The UV-curable ink has been noted recently in respect to relatively low odor, rapid drying property, and capability of recording on a recording medium having no ink absorption. UV-curable ink jet inks are disclosed, for example, in Japanese Patent O.P.I. Publication No. 6-20204 and Japanese Patent Publication No 2000-504778. UV-curable inks are required which have a low viscosity, and provide an ink layer with high fastness, high flexibility, and high adhesion to a recording sheet. Curing speed of these UV-curable ink jet inks is likely to change due to kinds of recording sheets, or operating conditions.

An ink composition containing a radically polymerizable compound is susceptible to oxygen. Therefore, when such-ink composition is used in a small amount as ink droplets, curing is likely to be inhibited. Inks employing a cationically polymerizable compound, disclosed in Japanese Patent O.P.I. Publication Nos. 2001-220526, 2002-188025, 2002-317139, and 2003-55449), are not affected by oxygen, however, they have problem in that the polymerization reaction is susceptible to moisture in the molecular level (or humidity).

SUMMARY OF THE INVENTION

The present invention has been made in view of the above. An object of the invention is to provide an actinic ray curable composition with a low viscosity, which is capable of being cured with high speed, and forms a coating layer with high hardness under various operating conditions, an actinic ray curable ink employing it, an image formation method employing it, and an ink-jet recording apparatus employing it.

BRIEF DESCRIPTION OF THE DRAWINGS

FIG. 1 shows a schematic view of one embodiment of the structure of the main section of the ink-jet recording apparatus of the invention.

FIG. 2 shows a schematic view of another embodiment of the structure of the main section of the ink-jet recording apparatus of the invention.

DETAILED DESCRIPTION OF THE INVENTION

The above object of the present invention can be achieved by the following:

1. An actinic ray curable composition comprising, as a photopolymerizable compound, both an oxetane compound with an oxetane ring and an epoxy compound, and a non-reactive compound having a viscosity at 25° C. of from 0.1 to 20 mPa·s and a boiling point of not less than 150° C.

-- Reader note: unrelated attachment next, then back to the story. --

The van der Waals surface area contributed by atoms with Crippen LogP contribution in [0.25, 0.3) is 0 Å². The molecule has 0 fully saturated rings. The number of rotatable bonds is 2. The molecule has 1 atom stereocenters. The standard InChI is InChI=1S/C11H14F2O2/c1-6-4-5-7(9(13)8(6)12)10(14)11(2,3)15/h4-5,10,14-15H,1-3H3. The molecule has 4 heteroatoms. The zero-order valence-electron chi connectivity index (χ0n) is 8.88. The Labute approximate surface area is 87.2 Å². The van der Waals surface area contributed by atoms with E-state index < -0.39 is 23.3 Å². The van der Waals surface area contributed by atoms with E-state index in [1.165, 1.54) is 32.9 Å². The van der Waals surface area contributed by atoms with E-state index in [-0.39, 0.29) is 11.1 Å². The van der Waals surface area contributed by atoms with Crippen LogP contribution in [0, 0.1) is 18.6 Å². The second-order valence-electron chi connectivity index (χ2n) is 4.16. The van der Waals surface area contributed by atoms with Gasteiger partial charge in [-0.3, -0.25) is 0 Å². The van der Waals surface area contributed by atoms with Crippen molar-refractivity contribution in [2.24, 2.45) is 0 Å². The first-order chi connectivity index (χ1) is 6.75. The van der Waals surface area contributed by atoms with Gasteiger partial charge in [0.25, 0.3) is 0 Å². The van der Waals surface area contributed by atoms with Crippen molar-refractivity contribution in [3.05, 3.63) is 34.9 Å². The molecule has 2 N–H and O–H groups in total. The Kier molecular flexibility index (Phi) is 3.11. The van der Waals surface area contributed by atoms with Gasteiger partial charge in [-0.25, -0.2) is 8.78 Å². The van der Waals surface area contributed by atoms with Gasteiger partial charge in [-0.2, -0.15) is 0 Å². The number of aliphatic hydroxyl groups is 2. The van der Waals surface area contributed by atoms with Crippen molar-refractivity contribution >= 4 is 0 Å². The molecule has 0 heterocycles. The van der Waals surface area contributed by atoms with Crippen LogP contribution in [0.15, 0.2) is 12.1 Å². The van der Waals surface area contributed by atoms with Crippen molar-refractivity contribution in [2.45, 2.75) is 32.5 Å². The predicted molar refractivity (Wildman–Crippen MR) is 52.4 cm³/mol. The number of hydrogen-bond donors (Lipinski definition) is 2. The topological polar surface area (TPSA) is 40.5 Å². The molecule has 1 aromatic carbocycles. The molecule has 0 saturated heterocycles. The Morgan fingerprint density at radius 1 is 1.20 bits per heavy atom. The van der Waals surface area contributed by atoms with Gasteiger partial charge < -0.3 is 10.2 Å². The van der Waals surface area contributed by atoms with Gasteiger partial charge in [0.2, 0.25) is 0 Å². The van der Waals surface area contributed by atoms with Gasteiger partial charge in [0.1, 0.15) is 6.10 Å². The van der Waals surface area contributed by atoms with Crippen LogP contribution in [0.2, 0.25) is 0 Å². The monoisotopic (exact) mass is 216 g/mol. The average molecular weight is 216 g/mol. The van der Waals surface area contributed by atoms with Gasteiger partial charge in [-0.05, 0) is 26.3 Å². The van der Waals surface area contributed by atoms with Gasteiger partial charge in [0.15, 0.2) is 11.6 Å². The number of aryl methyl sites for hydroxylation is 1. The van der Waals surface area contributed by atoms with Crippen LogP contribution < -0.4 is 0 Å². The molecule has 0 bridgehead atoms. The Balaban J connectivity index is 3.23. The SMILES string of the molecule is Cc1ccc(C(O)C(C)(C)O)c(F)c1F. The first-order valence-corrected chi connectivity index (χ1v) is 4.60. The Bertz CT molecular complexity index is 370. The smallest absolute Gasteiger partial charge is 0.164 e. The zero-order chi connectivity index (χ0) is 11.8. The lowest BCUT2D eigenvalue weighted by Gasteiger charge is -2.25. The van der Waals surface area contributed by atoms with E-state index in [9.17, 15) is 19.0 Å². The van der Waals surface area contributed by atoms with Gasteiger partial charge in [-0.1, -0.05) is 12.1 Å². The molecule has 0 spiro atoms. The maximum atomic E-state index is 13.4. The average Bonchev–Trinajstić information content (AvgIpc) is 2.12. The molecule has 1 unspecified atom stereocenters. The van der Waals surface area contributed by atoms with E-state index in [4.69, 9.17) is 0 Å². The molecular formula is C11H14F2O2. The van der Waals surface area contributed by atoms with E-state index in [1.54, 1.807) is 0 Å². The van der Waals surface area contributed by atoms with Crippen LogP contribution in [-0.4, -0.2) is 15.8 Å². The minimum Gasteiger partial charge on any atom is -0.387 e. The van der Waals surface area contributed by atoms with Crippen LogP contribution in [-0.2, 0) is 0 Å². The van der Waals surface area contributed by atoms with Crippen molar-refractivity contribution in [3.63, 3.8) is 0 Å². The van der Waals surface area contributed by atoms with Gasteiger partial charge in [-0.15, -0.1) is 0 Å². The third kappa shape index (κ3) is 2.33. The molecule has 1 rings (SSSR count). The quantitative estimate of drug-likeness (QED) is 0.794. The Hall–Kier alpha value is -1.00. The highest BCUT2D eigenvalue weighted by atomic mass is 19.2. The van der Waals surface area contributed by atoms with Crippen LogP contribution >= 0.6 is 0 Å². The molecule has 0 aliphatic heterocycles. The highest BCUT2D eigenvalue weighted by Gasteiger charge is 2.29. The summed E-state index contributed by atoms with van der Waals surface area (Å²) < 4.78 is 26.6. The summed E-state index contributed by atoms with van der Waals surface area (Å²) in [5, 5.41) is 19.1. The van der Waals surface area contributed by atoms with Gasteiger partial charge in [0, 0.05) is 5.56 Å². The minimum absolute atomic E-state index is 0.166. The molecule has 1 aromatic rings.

2. The actinic ray curable composition of item 1 above, wherein the non-reactive compound has a viscosity at 25° C. of from 0.1 to 10 mPa·s and a boiling point of not less than 200° C.

3. The actinic ray curable composition of item 1 above, wherein the content ratio by weight of the oxetane compound to the epoxy compound is 7:3 to 3:7, and the content of the non-reactive compound is from 1 to 50% by weight.

4. The actinic ray curable composition of item 1 above, wherein the oxetane compound is an oxetane compound with an oxetane ring having a substituent at the 2-position.

5. The actinic ray curable composition of item 1 above, wherein the epoxy compound is an epoxidated fatty acid ester.

6. The actinic ray curable composition of item 5 above, wherein the epoxidated fatty acid ester is an epoxidated glyceride.

7. The actinic ray curable composition of item 1 above, wherein the epoxy compound is an alicyclic epoxy compound.

8. The actinic ray curable composition of item 7 above, wherein the alicyclic epoxy compound is an alicyclic compound represented by the following formula A:


wherein R100 represents a substituent; m0 represents an integer of from 0 to 2; r0 represents an integer of from 1 to 3; and L0 represents a single bond or a (r0+1)-valent linkage group having a carbon atom number of from 1 to 15, which may contain an oxygen atom or a sulfur atom in the main chain.

9. The actinic ray curable composition of item 7 above, wherein the alicyclic epoxy compound is an alicyclic compound represented by the following formula I or II:


wherein R101 represents a substituent; m1 represents an integer of from 0 to 2; r1 represents an integer of from 1 to 3; and L1 represents a single bond or a (r1+1)-valent linkage group having a carbon atom number of from 1 to 15, which may contain an oxygen atom or a sulfur atom in the main chain,


wherein R102 represents a substituent; m2 represents an integer of from 0 to 2; r2 represents an integer of from 1 to 3; and L2 represents a single bond or a (r2+1)-valent linkage group having a carbon atom number of from 1 to 15, which may contain an oxygen atom or a sulfur atom in the main chain.

10. The actinic ray curable composition of item 7 above, wherein the alicyclic epoxy compound is an alicyclic compound represented by the following formula III or IV:


wherein R200 represents an aliphatic group; m3 represents an integer of from 0 to 2; X1 represents —(CH2)n0— or —(O)n0—, in which n0 represents an integer of 0 or 1; p1 and q1 independently represent 0 or 1, provided that p1 and q1 are not simultaneously 0; r3 represents an integer of from 1 to 3; and L3 represents a single bond or a (r3+1)-valent linkage group having a carbon atom number of from 1 to 15, which may contain an oxygen atom or a sulfur atom in the main chain,